amador living & recreation Amador County Fair Offers Eclectic Entertainment Where else, but the Amador County Fair can you meet a Captain of the Bering Sea, a wheelwright who traveled the United States by covered wagon, or a trendy young band from LA with a name like “Arrest My Sister”? You can taste fine award-winning wines with the Amador Winegrowers on Friday night, or hoist a microbrew at the Brew Tastings on the weekend. “We have to keep things fresh and exciting for our Fair visitors,” says Troy Bowers, CEO of the Fair. “But we need to keep our traditions alive as well. The Fairgrounds is a living history museum that we don’t want to abandon.” He is speaking of the permanent exhibits that are as much a part of the Amador County Fair as the carnival and corn dogs. Visitors flock to see the turn of the century sawmill using steam power to cut massive logs, to watch as ore is stamped at the Pokerville Gold Mine, or to see the Mountain Men reenact an old saloon fight. Alongside the whirling, twirling neon of the carnival, the daily antique tractor parade chugs along. The bands coming in for the Fair provide a broad spectrum as well. Young country western talent from neighboring El Dorado County, Whiskey Dawn, is making waves as they look for their big break, and will kick off the Picnic Hill Concert Series on Thursday night, while Nashville Billboard Country recording artist, Katie Armiger, takes the stage on Sunday night to wrap things up with her hits “Kiss Me Now” and “The Best Song Ever”. Arrest My Sister, the brash young band from LA will knock your socks of with their twisted time-warp sound, fusing rock with reggae, pop with folk and psychedelic with symphony. They cut their first album last year. Keeping things lively on Saturday night, Clean Slate brings the big sound you loved from Tower of Power to Picnic Hill. As usual there are hours of fun things for kids to do that don’t cost parents a nickel, including free admission on Thursday until 6:00 pm. The shows at the Puppets & Players Theatre will keep them mesmerized, all kinds of fun activities await in the 49er Kids Town, and they can learn about Amador County’s Miwok culture under the willow-branch-covered round lodge, where they can make and take home a craft project. At the Gold Mine they can pan for gold, though they probably won’t end up rich! There’s a charge for entertainment in the Grandstands Friday through Sunday, but that won’t stop capacity crowds at the Truck Pulls on Friday night, the Rodeo on Saturday and the packed Destruction Derby on Sunday. Buying your reserved seat in advance is a good idea. Thursday night the arena will host the Mutton Bustin’ preliminary round with the finalists going on to compete during the rodeo. There’s no charge on Thursday night. Probably the most unexpected star to drop into the Amador County Fair is one of the Captains of the Bering Sea crabber vessel the Wizard. The blockbuster TV show Deadliest Catch seen on Discovery Channel has made a celebrity of Relief Captain and First Mate Monty Colburn and his brother Captain Keith Colburn. The two are descendants of Harold Colburn, one of the founders of the Amador County Fair, and son of Gary Colburn, well-known resident of the County. Captain Monty and crew members Lynn Guitard and Lenny Lekanoff will start the day at the Kids Parade on Thursday, enjoy the Fair then tell tales of the sea, answer questions, and sign autographs in the evening. The Fair wouldn’t be the Fair without everyone in the County working, volunteering, or dropping by. From manning service club booths, to monitoring buildings, to sponsoring various items and activities, residents of Amador County are very involved in the annual event. The exhibit halls are filled with art, quilts, baked goods, preserves, needle arts, plants and flowers, gems and minerals, and Junior projects. The barns bustle with animals tended by 4-H and FFA youth, show rings, and with parents not far away making sure all is well. Tickets are available on line and you can save on Fair admission and Carnival rides. Reserved seats for Grandstand Events and the Wine Tasting on Friday night are available in advance as well. For more information about the Amador County Fair, July 28-31, visit www.amadorcountyfair.com.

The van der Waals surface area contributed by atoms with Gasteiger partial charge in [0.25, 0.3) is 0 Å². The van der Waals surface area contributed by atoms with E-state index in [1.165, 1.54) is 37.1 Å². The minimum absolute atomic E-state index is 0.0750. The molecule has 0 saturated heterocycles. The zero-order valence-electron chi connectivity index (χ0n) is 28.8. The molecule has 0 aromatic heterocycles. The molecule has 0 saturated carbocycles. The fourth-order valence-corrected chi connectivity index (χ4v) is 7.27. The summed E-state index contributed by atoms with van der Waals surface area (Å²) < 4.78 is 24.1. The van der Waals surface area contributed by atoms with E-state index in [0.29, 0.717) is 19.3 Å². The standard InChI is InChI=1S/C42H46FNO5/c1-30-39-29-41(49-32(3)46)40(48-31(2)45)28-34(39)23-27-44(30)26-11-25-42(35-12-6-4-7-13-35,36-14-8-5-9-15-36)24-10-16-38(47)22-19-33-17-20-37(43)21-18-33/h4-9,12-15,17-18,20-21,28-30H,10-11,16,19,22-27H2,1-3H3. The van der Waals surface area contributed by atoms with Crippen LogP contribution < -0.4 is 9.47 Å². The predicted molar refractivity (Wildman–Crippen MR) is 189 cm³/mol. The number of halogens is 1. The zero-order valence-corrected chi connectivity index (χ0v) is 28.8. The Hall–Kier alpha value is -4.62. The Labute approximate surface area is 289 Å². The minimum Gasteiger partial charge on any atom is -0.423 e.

Amador Community News—Monday Newsletter, July 25, 2011